"We know the startup sector is important, and it is sputtering." So said Dennis Lockhart, president of the Federal Reserve Bank of Atlanta, at the Conference on Small Business and Entrepreneurship During an Economic Recovery. Although recent employment reports have signaled improvement in the labor market, with the unemployment rate falling to 8.3 percent and jobless claims tumbling, a closer inspection of underlying trends concerning new business creation is troubling. As Lockhart noted, between 1992 and 2005, the rate of new business creation outpaced the rate of exit by about two percentage points, providing a net increase in employment. However, with the onset of the Great Recession, the relationship between these two metrics was overturned. Business failures rose sharply while the rate of establishment fell from 870,000 a year in 2006 to 720,000 in 2010, signaling a reversal in new business and employment trends.

Given the current momentum in the labor market, some question if new business creation is truly vital for the recovery. With established companies currently sitting on record cash reserves worth nearly $2 trillion, it would seem that they already have the resources to reduce unemployment considerably. However, new business creation during and after the recovery must recuperate for more reasons than simply job numbers, even though businesses with fewer than 50 workers are the largest employers in the nation and have consistently led payroll gains during the recovery. Federal Reserve Chairman Ben Bernanke stated that beyond playing an "important role in fueling past recoveries," new businesses help drive innovation, provide an economic alternative to those facing income instability, and "help sustain the vitality of the neighborhoods" in which they are located. The recovery is not just clawing out of the hole created by the financial crisis of 2008, but rebuilding a new base from which sustained, dynamic, and meaningful employment and economic growth can occur. New business creation therefore remains a crucial component of the economic recovery.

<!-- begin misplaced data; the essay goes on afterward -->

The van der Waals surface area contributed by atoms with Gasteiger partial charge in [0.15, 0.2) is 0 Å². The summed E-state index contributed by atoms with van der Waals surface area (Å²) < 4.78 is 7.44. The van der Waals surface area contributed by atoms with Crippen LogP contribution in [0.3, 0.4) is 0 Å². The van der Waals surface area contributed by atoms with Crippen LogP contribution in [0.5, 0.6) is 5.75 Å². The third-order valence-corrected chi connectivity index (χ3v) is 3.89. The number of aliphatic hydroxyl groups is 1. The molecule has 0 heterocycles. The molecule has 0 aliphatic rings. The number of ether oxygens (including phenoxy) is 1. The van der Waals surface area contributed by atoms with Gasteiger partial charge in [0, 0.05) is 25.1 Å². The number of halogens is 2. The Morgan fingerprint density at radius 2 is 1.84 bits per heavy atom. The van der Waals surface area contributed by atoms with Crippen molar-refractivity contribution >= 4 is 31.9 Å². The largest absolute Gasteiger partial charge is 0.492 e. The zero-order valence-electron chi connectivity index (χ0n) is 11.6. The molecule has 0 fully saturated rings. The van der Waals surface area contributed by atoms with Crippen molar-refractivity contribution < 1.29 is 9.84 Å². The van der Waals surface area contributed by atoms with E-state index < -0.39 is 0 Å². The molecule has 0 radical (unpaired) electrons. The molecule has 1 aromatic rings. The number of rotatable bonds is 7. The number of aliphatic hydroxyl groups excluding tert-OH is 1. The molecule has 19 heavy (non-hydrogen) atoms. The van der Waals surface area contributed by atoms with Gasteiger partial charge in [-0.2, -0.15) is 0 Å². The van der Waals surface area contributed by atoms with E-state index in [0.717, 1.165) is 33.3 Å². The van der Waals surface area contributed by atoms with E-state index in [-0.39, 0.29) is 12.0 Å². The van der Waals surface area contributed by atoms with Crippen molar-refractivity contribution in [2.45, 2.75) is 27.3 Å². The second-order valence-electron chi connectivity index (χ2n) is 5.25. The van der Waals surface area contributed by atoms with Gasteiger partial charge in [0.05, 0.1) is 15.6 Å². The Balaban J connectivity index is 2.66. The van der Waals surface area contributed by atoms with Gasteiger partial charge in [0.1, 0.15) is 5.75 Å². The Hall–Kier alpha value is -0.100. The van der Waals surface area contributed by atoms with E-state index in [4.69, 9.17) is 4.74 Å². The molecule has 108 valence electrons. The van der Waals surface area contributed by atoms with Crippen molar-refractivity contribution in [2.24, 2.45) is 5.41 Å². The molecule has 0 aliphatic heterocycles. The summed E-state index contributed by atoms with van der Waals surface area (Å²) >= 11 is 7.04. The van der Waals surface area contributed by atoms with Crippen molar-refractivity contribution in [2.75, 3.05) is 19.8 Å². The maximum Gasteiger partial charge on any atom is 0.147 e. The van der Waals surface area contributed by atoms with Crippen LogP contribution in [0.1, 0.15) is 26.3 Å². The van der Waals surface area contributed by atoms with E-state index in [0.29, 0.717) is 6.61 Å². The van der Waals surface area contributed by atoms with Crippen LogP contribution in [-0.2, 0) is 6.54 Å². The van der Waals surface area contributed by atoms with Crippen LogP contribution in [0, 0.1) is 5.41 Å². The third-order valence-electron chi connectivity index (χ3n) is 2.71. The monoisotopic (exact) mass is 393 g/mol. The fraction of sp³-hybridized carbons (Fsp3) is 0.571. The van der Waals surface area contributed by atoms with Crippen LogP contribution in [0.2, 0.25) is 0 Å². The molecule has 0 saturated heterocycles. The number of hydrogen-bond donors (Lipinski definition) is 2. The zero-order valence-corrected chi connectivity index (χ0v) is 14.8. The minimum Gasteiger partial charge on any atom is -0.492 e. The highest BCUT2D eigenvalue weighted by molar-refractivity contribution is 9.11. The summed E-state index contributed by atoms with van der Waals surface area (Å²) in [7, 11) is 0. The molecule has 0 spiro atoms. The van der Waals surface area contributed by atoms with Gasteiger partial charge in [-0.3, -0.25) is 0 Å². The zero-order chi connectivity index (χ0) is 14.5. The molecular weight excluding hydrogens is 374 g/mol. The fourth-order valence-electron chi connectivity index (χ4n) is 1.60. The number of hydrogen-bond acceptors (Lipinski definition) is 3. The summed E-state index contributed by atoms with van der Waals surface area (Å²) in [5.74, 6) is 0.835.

But what tools are likely to affect this positive and sustained momentum? Certainly cyclical unemployment, symptomatic of the Great Recession, is the main contributing factor to the dismal employment situation. However, permanent change in the labor market in the wake of the financial crisis must come in the form of changing its structural inefficiencies. One such change that will reduce unemployment during and after the recession is reforming and simplifying the process of founding a business. Even if one has the necessary capital, the current bureaucratic obligations of formally starting a business are demanding.

Without the services of a lawyer, prospective new business owners must often navigate the red tape of permits, incentives, and regulations of multiple city, state, and federal agencies. Requiring a significant investment of time and effort on the part of the entrepreneur, the current process of establishing a new firm should be made more time efficient. The structural barrier to new businesses created by these regulatory hurdles can and should be fixed -- not only for the sake of the recovery, but for future job growth, since these restrictions will not disappear when the recovery ends.